The biggest concern on this job was that other contracted employees were working near the rigging and removal area. The Ohio Concrete crew had to ensure that these employees remained clear of the work, especially during the lifting. Ohio Concrete used standard caution tape around the excavation area and notified other contractors in the area about the planned lift of the slab.

Safety was never compromised during the job. Operators wore all the required Personal Protective Equipment (PPE) including hard hats, safety glasses and ear protection. All lifts were completed using the basket method, meaning the concrete pieces were supported on all four corners, not only two, which could have caused the piece to flip during the lifting.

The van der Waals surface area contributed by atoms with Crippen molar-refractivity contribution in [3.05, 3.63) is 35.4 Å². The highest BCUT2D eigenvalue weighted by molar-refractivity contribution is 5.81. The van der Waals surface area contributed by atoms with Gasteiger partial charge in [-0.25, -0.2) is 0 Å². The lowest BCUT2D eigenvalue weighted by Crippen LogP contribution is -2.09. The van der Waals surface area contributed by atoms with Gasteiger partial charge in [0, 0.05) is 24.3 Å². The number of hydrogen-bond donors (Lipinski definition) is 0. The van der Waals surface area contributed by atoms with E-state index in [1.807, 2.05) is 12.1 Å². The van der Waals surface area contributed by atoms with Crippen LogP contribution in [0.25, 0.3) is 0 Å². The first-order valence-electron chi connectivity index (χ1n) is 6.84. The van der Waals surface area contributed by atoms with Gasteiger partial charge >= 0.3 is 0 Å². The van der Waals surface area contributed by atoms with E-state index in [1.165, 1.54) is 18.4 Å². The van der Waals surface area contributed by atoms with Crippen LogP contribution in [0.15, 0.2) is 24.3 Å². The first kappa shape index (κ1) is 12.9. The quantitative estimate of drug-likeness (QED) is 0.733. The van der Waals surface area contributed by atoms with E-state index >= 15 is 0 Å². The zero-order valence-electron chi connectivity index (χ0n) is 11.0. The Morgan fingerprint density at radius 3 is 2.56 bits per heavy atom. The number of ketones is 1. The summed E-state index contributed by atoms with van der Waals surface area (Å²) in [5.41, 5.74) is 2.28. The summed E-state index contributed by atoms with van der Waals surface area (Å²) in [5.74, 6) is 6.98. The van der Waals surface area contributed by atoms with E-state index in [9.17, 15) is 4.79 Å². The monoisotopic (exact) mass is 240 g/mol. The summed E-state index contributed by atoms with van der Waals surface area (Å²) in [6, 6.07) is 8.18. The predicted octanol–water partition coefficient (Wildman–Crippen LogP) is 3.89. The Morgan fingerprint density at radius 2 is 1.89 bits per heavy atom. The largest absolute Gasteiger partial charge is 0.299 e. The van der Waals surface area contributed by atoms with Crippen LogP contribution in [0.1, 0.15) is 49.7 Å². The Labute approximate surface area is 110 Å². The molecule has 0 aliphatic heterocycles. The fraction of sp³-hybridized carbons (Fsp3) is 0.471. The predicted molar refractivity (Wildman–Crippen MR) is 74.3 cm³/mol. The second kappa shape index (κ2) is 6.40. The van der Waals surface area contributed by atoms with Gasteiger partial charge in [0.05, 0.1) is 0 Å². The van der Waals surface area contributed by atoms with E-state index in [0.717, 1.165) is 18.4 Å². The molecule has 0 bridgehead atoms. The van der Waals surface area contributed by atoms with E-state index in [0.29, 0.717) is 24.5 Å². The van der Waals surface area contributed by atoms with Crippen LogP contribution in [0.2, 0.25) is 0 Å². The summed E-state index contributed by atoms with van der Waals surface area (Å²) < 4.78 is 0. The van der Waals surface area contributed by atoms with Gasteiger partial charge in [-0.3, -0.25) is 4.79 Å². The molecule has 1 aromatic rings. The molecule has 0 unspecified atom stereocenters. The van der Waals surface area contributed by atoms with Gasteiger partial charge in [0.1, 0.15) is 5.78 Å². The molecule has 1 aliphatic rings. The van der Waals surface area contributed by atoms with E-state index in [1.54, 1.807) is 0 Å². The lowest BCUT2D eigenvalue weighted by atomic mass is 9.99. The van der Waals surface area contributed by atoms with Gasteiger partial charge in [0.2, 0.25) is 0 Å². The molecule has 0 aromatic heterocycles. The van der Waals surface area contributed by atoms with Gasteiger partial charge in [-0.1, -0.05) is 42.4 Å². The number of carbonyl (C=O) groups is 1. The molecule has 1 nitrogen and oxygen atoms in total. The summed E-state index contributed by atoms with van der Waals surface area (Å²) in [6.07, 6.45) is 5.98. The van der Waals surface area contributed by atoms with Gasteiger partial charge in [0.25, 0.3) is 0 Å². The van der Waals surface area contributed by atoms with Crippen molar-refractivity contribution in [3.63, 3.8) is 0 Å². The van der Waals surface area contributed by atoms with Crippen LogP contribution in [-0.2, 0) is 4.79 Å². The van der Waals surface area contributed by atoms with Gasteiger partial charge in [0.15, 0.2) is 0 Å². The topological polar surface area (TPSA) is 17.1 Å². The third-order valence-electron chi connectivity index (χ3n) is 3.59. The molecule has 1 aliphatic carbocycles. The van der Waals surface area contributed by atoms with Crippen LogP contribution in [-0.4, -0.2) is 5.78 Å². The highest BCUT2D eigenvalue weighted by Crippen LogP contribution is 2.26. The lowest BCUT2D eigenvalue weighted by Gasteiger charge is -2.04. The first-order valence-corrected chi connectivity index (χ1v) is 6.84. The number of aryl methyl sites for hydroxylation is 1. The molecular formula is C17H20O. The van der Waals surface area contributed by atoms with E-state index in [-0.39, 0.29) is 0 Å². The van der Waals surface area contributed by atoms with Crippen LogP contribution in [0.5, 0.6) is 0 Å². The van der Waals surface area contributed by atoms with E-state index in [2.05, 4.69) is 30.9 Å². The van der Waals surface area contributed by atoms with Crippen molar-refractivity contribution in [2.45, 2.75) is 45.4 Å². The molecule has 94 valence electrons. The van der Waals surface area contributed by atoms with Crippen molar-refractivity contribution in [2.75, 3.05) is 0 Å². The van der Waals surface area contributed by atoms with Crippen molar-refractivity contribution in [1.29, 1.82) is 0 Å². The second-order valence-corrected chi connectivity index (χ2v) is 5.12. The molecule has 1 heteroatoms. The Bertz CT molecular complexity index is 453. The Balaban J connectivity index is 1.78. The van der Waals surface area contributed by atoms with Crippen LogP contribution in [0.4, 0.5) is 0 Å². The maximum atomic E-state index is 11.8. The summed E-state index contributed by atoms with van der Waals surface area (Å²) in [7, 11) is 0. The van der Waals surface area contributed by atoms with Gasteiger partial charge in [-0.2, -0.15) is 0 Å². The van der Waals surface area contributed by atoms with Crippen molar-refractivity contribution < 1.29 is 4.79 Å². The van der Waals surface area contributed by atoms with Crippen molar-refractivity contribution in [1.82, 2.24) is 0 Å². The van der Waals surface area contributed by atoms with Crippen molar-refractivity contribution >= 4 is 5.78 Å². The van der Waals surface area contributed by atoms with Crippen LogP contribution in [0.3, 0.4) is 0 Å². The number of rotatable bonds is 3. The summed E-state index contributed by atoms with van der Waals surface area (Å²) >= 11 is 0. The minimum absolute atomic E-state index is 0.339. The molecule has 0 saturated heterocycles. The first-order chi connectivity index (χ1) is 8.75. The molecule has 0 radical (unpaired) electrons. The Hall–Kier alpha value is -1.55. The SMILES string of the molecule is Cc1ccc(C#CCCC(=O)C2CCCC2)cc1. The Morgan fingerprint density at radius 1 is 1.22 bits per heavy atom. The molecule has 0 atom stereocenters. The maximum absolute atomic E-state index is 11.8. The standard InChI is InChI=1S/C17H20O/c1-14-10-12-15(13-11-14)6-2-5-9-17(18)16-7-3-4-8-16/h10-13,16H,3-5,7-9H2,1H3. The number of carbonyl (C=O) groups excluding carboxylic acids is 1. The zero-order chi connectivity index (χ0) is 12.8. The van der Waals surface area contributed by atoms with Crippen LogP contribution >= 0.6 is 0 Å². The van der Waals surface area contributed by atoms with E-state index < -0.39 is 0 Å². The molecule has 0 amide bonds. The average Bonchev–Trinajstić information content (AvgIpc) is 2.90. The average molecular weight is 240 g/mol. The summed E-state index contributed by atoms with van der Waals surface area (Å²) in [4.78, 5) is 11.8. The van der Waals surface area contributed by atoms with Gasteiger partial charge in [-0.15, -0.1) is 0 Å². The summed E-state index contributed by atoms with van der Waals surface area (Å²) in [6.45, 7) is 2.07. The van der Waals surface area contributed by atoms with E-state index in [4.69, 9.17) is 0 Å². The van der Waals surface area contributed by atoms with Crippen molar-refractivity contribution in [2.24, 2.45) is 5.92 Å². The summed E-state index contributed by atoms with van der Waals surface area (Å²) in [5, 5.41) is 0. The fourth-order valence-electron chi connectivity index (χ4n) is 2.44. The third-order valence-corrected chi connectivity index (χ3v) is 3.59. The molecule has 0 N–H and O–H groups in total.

In all, Ohio Concrete operators performed 28 ft. (8.5 m) of flush cutting along the building; 76 ft. (23 m) of 18-in.-thick wall sawing to free the slab from the walls; 24 ft. (7.3 m) of flat sawing on the slab in place to remove the dogleg; and an additional 60 ft. (18.3 m) of flat sawing to further break down the slab for placement in the dumpsters after the cut slab was set in the parking lot. Twenty-four 5-in.-diameter holes were core drilled through the slab for lifting.

“The job stayed on schedule and the customer was very satisfied with the work and the housekeeping,” said John Aston of Ohio Concrete Sawing and Drilling.

While the job may not appear that complicated, Ohio Concrete’s pre-planning efforts, cutting strategy and attention to details such as the timing of equipment arrival and the size of the crane ordered all contributed to the smooth, timely completion of the job.

For more information, visit www.csda.org.

(This story appears courtesy of CSDA and Concrete Openings magazine.)